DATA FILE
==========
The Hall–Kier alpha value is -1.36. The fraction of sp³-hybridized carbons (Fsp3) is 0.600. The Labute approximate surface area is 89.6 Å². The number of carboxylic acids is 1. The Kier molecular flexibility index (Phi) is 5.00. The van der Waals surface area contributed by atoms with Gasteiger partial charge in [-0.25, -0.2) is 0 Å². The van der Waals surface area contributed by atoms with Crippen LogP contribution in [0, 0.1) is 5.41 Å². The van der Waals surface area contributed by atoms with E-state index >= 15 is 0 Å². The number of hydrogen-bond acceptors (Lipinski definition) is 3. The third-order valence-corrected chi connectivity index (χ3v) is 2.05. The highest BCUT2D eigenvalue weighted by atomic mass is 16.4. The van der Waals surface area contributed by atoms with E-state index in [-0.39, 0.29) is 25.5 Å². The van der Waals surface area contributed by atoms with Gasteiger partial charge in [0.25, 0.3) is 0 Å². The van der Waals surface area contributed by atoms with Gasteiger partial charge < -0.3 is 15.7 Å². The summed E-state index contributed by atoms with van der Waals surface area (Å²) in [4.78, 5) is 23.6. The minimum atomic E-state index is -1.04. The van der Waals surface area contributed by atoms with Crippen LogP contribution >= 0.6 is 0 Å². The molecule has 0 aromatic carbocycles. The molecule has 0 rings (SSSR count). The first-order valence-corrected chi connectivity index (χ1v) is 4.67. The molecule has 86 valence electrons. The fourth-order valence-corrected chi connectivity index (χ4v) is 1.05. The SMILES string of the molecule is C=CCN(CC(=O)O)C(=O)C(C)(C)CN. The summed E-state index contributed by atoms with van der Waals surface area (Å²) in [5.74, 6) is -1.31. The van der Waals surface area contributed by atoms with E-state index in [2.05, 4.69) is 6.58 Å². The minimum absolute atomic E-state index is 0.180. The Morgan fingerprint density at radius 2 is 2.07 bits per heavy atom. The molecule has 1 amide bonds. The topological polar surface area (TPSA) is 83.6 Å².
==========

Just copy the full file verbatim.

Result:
The Hall–Kier alpha value is -1.36. The fraction of sp³-hybridized carbons (Fsp3) is 0.600. The Labute approximate surface area is 89.6 Å². The number of carboxylic acids is 1. The Kier molecular flexibility index (Phi) is 5.00. The van der Waals surface area contributed by atoms with Gasteiger partial charge in [-0.25, -0.2) is 0 Å². The van der Waals surface area contributed by atoms with Crippen LogP contribution in [0, 0.1) is 5.41 Å². The van der Waals surface area contributed by atoms with E-state index >= 15 is 0 Å². The number of hydrogen-bond acceptors (Lipinski definition) is 3. The third-order valence-corrected chi connectivity index (χ3v) is 2.05. The highest BCUT2D eigenvalue weighted by atomic mass is 16.4. The van der Waals surface area contributed by atoms with E-state index in [-0.39, 0.29) is 25.5 Å². The van der Waals surface area contributed by atoms with Gasteiger partial charge in [0.25, 0.3) is 0 Å². The van der Waals surface area contributed by atoms with Gasteiger partial charge < -0.3 is 15.7 Å². The summed E-state index contributed by atoms with van der Waals surface area (Å²) in [4.78, 5) is 23.6. The minimum atomic E-state index is -1.04. The van der Waals surface area contributed by atoms with Crippen LogP contribution >= 0.6 is 0 Å². The molecule has 0 aromatic carbocycles. The molecule has 0 rings (SSSR count). The first-order valence-corrected chi connectivity index (χ1v) is 4.67. The molecule has 86 valence electrons. The fourth-order valence-corrected chi connectivity index (χ4v) is 1.05. The SMILES string of the molecule is C=CCN(CC(=O)O)C(=O)C(C)(C)CN. The summed E-state index contributed by atoms with van der Waals surface area (Å²) in [5.74, 6) is -1.31. The van der Waals surface area contributed by atoms with E-state index in [2.05, 4.69) is 6.58 Å². The minimum absolute atomic E-state index is 0.180. The Morgan fingerprint density at radius 2 is 2.07 bits per heavy atom. The molecule has 1 amide bonds. The topological polar surface area (TPSA) is 83.6 Å².